Found - a curious and very rare spiritualist book The Spirit of Irene Speaks published in Bournemouth in 1923. The title refers to a notorious murder in 1922 of a young cook, Irene Wilkins, who had travelled down to Bournemouth to London in response to a potential employer from an advertisement she had placed in a local paper. She had been met at the station in a large Mercedes and her body was found in a field the next day battered to death. Eventually a chauffeur was arrested, one Thomas Henry Allaway. An astute car designer had noted the car's registration number at the station and he was also recognised by a telegram clerk… The book claims that through 'psychometrics' (in this case the psychic tracing of the murderer through clairvoyant communications from an object from the murder scene) a medium had solved the case and there is a weight of convincing evidence in the book and suggestion of police co-operation. No account of the case found online mentions this aspect of the case.
However the book is notable for other reasons. It has a long plea at the beginning by Dr Abraham Wallace for the repeal of capital punishment as being irrational and unchristian and a further article on 'The Futility of Capital Punishment.' The endpapers of the books are designed by the cult outsider artist Madge Gill. She is mentioned in the text as having produced these 'automatic drawings'. She is called Madge E. Gill from London ('this lady through her mediumship obtains gorgeous oriental designs in marvellous colour schemes, and quite unusual in conception. She also, under control, does the most beautiful embroidery and needlework…)
Madge Gill (1882- 1961) was a prolific outsider and visionary artist. She was introduced to Spiritualism by an aunt when she was in her teens in East London. Later when she was about 40 she began creating thousands of mediumistic most done with ink in black and white. She claimed to be guided by a spirit she called "Myrninerest" (my inner rest) and often signed her works in this name. Many feature a young woman in intricate dress often thought to be a representation of herself or her lost (stillborn) daughter, and female subjects dominate her work. Her drawings are characterised by geometric chequered patterns and organic ornamentation, with the blank staring eyes of female faces and their flowing clothing interweaving into the surrounding complex patterns.These endpaper drawings, different at both ends (rear endpapers pictured) do not have the female face…a book on her came out in 2013 by the musician and occultist David Tibet.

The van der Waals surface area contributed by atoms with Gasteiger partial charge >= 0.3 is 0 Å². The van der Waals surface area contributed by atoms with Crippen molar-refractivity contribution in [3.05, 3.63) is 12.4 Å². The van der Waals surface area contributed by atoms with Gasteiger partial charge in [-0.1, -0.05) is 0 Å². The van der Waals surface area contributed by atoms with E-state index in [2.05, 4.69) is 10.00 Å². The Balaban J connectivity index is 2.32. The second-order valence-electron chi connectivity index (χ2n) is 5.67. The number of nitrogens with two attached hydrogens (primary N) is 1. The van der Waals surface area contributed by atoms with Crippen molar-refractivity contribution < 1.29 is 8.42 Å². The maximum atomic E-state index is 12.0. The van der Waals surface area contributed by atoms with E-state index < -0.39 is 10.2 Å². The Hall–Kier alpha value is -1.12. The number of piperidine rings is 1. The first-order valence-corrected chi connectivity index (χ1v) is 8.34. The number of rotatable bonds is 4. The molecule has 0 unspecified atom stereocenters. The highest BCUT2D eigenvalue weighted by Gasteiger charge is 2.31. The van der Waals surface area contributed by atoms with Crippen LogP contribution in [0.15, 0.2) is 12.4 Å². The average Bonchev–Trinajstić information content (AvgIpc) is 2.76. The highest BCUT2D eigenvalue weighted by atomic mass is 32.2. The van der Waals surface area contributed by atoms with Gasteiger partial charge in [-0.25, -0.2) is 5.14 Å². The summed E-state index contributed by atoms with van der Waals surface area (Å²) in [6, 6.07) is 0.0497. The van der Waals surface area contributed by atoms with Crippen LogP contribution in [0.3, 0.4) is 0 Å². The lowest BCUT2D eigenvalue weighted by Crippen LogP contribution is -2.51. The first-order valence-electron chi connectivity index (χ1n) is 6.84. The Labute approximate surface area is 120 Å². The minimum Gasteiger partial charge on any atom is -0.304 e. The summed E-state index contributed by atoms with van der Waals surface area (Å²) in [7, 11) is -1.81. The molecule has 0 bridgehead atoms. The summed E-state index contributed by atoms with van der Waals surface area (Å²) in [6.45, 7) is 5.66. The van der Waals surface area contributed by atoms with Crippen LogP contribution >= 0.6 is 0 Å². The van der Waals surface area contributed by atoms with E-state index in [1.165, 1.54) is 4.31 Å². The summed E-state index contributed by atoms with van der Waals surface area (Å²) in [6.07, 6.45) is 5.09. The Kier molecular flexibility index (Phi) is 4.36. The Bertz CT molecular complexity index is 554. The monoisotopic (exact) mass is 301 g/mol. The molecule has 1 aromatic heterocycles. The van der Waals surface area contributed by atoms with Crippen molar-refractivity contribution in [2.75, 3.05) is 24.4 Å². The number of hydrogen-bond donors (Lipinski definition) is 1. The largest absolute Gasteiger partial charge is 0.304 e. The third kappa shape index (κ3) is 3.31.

Found in The Fingerpost: A Guide to Professions for Educated Women, with Information as to Necessary Training (Central Bureau for the Employment of Women. 1906) an article called 'Literary Catchpennies' which outlines various scams played on would be writers of the time. Some of these scams, often for bigger stakes, are still with us on the web.
The perennial literary advertisement trick is, perhaps, the most specious of all. A "Publishing Firm" will offer to consider MSS. sent to Box so-and-so at the offices of the paper in which the advertisements appears. Or the advertisement asks for some specified requires a fee; sometimes he merely swallows all the MSS. sent to him and is heard of no more. A plausible gentleman, with an office in London, extracted from a struggling authoress of my acquaintance a fee of 10s. 6d. for the purpose of making copies of a little tale of hers for the American Press. Another required a specimen of already existing work as a "proof of competency," before employment. With wary caution a printed specimen was submitted, which was duly returned, with a word of approval and with an article taken from a Nonconformist journal - a sketch of some famous preacher - which the applicant for employment was required to paraphrase and return. This being done the MSS. apparently vanished into space for upon a visit of inquiry being made to the address mentioned in the advertisement, the advertiser's name was unknown! Again, a budding composer advertised for "Lyrics." A little poem on "Daffodils" was sent to him. After a weary wait, a gentlemanly young man called on my friend to explain that out of hundreds of lyrics though which he had waded hers was the only good for anything. He asked permission to set it to music and promised to pay a small sum - with many apologies for the smallness. A few days later came - not the small sum - but a tortured love song of Elizabethan or Stuart period. That is to say a phrase here and there was given with dashes in between. These gaps were to be filled up with suitable words. This curious piece of literary patchwork being done, it joined the Daffodil lyric - in oblivion. What budding authoress has not sent precious MSS. to advertised "Literary agencies" with timid hopes that the agent's joyful acceptance of them - together with the "unusual deposit" for "placing same" - will set her free on the first step of the ladder of fame. If the MSS. is "placed" the deposit may nicely counterbalance the price secured for the article plus the commission to the agency; or, more probably at some pains and after some delays the article may be rescued by the author - minus the deposit. Since, however, no author is entirely comment to judge of the selling value of his work, it may reasonably be supposed that a properly conducted literary agency could serve a useful purpose in introducing the budding author to his public. The unfortunate thing is that the budding author generally pays dearly before he discovers that the really bona-fide agency has little need to advertise daily in a score of papers for "suitable MSS."